EDITORIAL: State budget negotiations gives our Sen. Schwertner a chance to prove himself
State Sen. Charles Schwertner has been given a real Texas-sized opportunity by being appointed by Lt. Gov. Dan Patrick as one of the Senate Conferees who are meeting daily with their House counterparts in an effort to reconcile the differences in the two chambers’ budgets in order to pass a state appropriating act. It’s commonly referred to as HB 1 because it originated as the first bill of the House of Representatives.
The Senate’s version offers up a conservative approach to funding the state government by holding the line regarding spending on most issues. By and large, both the House and Senate versions of the budget are rooted in common sense that will offer some tax relief to local property and business owners. All of us hope our local leaders will fully engage in the meaningful dialogue that will bring us lower taxes without compromising essential services like infrastructure needs for the future.
It all seems so easy from the outside looking in. Well-meaning legislators elected by the voters all getting together to make sure the common good is reached in a timely manner.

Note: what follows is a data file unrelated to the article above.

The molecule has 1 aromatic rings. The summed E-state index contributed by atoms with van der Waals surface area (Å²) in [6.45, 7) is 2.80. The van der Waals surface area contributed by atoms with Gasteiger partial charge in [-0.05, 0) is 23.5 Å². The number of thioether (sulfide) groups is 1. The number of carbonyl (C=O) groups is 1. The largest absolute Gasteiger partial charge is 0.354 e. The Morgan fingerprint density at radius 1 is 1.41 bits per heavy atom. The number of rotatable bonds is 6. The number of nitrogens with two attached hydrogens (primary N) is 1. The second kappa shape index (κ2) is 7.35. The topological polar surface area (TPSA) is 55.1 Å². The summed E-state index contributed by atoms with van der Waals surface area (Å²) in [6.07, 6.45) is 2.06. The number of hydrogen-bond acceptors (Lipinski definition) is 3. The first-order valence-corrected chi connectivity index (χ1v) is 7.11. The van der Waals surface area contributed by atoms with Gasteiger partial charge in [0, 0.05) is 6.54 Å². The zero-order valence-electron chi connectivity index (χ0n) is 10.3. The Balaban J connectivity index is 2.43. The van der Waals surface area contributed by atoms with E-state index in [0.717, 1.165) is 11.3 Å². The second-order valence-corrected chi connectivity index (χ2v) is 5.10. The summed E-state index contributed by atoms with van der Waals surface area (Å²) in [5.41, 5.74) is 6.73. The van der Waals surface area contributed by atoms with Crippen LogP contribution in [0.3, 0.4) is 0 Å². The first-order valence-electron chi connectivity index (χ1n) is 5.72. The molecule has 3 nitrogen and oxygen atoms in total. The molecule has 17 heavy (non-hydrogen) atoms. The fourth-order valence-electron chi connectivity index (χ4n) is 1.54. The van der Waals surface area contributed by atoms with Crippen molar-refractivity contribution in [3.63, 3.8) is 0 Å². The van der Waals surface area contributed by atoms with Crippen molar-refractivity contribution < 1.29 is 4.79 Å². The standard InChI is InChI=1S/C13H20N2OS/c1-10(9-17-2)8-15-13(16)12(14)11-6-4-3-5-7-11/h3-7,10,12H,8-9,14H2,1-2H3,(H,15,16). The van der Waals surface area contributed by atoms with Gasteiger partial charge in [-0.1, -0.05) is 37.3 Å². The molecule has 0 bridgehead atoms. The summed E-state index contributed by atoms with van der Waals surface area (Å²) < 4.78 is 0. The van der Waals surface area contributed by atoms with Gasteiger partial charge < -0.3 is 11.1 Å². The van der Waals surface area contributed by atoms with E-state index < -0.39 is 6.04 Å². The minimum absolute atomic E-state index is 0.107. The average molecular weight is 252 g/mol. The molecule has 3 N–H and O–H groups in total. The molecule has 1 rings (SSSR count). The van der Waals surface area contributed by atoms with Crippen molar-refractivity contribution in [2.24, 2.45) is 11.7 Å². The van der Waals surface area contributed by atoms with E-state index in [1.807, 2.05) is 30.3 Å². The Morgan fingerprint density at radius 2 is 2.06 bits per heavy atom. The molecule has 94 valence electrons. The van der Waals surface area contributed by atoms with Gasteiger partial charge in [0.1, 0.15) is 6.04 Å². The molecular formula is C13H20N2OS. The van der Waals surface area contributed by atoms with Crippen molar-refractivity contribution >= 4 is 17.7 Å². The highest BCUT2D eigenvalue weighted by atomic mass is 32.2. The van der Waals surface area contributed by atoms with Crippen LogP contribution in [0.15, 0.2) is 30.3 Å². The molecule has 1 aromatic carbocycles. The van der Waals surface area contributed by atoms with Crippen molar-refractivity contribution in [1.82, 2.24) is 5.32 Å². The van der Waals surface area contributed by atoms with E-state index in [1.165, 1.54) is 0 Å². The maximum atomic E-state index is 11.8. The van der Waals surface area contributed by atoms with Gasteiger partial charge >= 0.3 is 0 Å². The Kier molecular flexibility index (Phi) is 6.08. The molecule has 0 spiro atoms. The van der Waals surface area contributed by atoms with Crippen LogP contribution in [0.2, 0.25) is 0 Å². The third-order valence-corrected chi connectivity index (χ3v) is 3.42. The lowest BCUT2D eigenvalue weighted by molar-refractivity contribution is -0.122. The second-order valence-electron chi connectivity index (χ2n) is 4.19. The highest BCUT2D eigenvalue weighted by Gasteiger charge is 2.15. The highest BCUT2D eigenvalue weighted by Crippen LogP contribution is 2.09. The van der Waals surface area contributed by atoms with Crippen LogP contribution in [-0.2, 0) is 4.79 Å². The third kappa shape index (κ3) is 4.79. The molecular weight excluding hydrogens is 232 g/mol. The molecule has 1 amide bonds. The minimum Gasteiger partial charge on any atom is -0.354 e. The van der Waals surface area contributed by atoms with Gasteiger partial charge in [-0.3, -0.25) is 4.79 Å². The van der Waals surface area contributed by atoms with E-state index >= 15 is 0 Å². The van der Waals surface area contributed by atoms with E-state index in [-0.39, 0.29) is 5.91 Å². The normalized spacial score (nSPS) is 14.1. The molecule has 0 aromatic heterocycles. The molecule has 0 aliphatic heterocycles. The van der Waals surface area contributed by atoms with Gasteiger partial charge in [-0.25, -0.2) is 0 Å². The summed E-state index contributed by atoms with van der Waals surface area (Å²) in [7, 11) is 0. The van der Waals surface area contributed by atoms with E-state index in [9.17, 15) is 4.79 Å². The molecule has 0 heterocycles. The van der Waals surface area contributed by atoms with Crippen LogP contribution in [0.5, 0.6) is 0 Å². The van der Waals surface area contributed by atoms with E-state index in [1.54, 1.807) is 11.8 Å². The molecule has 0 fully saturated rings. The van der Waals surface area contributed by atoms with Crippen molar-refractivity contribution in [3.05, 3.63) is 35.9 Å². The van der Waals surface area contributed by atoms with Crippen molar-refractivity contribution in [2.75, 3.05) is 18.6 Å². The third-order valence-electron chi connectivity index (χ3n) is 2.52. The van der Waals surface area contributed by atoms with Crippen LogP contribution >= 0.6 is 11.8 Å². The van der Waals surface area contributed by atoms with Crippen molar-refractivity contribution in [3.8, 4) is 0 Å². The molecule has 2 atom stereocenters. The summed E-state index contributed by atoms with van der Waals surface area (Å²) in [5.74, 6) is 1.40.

Any one of us who has served on a committee at church, school or in the neighborhood know it’s never that simple. And when it comes to the complexities of state government, there seems to be no end to the special interest line. Most everyone has their hand out while claiming clean hands. We wish Sen.Schwertner, R-Georgetown, the best when it comes to dealing with the double dealers operating on our tax dollars.
Everything from public education, higher education, highways, economic development, agriculture and billions in grants are decided in one piece of legislation.
One small item that catches our eye as conservatives is an amendment that would make sure that law enforcement officer training dollars go back to real law enforcement agencies, regional law enforcement training academies and colleges and universities.
Why? Where’s all that money been going? To fund police labor unions. Yes, you just can’t make this stuff up.
In recent years. more than $20 million has been siphoned off by a labor union to do overpriced officer training and spend the rest on union headquarters, union vehicles, cell phones, salaries and union organizing. The organization has been audited and forced to pay back nearly $500,000 for funds used improperly. And we all assume that’s only the part they were caught at.
It’s time for law enforcement officer training dollars to go back where they belong and where the taxpayers can keep a closer eye on them.
We strongly encourage Sen. Schwertner to vote to keep the House amendments in HB 1 to make sure our officers are correctly trained and police labor unions are blocked from the government trough.